What a wondrously imagined recreation of the lives of MFK Fisher, her husband, Al, and his best friend, Dilwyn Parrish. I feel as though I have traveled from Laurel Canyon, California to Dijon, France, and then on to Vevey, Switzerland with them, eating the sumptuous food and experiencing the angst that they endured from their impossible arrangement.
Ashley Warlick does not cast aspersions; her writing is completely objective in its telling of this love triangle.
There were a thousand ways to think about it: they would live like a family, like monks, like roommates, like freaks. He (Dilwyn) loved them both, and this was the only way to do it. He shuffled on the cobblestones; he was drunk. He doubted he could stay drunk forever, but in his slurriness he could see a dumb kind of chance for this to all work out. The three of them would make art, maybe great art. p. 216
For Dilwyn Parrish is an author and illustrator, Al Fisher is a writer, and his wife Mary Frances would become the famous author MLK Fisher.
Dilwyn, nicknamed Tim, and his young wife Gigi were friends with the Fishers in California. When Mary Frances slid herself into Tim’s bed one night, their relationship was irrevocably changed, even if Al didn’t quite know it yet.
Gigi went on to follow her lover, while Tim and Mary Frances formed an ever closer, and passionate bond. Their story reminds me of Hemingway, who laid first with one lover than another, trying to have it all without acknowledging that sacrifice is part of what polishes relationships into jewels. And now I’ve just done what Warlick did not, put my own opinion on an arrangement that could never work. For me, or these friends and lovers.
What does MFK Fisher write? When asked by a publishing house this was her perhaps fictitious answer: “Hunger,” she said. “I write about hunger for all kinds of things.”
In The Arrangement, Ashley Warlick depicted this hunger perfectly.
12 thoughts on “The Arrangement by Ashley Warlick”
Thank you for your wonderful, concise review. The photo is lovely and your thoughts are well-expressed.
The quote that sold me on reading this book was the praise in the front cover by Paula McLain. For a short novel, it took me a longer time to read than I thought it would because the language is so rich.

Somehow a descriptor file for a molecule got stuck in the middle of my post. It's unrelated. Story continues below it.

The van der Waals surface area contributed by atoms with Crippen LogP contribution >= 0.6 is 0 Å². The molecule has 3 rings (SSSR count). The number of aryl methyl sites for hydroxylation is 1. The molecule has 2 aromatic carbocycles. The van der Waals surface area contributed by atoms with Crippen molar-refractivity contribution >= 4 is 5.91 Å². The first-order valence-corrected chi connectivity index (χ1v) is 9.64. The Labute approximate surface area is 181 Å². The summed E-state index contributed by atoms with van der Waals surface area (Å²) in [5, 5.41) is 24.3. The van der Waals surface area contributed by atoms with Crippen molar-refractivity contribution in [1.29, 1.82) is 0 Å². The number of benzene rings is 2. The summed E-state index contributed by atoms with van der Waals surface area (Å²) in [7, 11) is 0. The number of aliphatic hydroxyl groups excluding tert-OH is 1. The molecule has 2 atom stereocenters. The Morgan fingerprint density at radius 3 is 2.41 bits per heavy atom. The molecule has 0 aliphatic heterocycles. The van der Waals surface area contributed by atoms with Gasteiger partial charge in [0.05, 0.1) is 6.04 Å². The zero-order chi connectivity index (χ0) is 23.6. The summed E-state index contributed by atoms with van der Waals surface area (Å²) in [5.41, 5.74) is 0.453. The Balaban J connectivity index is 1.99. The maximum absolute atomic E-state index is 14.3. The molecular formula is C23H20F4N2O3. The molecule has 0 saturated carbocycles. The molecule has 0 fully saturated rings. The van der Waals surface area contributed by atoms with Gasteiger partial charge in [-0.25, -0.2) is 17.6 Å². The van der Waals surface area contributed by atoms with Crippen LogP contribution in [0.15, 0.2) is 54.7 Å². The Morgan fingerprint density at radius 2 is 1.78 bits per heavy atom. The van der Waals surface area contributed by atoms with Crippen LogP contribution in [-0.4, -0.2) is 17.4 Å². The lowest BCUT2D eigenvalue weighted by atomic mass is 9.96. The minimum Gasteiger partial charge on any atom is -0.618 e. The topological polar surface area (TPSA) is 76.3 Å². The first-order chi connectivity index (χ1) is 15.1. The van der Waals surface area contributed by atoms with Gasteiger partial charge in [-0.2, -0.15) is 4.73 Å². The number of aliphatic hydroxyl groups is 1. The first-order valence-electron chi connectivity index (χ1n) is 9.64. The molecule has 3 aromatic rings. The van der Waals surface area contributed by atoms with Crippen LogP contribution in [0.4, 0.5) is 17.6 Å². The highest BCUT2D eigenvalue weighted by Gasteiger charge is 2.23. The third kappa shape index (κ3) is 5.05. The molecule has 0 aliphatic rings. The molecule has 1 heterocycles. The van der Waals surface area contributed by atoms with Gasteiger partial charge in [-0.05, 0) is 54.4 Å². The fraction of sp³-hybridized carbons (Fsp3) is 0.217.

MFK Fisher is one of my favorite writers.
I’ve never read a book by her in my life, and she’s your favorite? I am clearly missing something.
The Gastronomical Me & How to Cook a Wolf are my favorites.
Love the photo and the book’s cover. I’m supposed to receive a copy of this one later this week and I can’t wait to read it after reading your post about it 🙂 By the by, I even mentioned your post to the publisher, because I enjoyed the sound of this book so much based on what you wrote.
I’m glad you’re going to read it as well, Nadia, and I’m glad my review sparked some interest for you. xo
This sounds great! I just put it on my library wish list along with a couple of MLK Fisher’s books, too. Now, which one first?!
Let me know when you decide, then I’ll know which one to pick up first.
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This is the second time today that I’ve read of a book about M.F.K. Fisher in a blog post. I loved several of her books that I’ve read, Long Ago in France, How to Cook a Wolf, and Among Friends come to mind. I still have several unread on my shelf, too!
The other book I heard about today is Provence 1970, written by her nephew, about her meeting with Julia Child and other foodies of the era. When I read her I feel that I am listening to my mother and my grandmother – even though neither of them was anything like her. I think it must be because she was born exactly between their birth years, and something of the voice of that era crosses the cultural divide.
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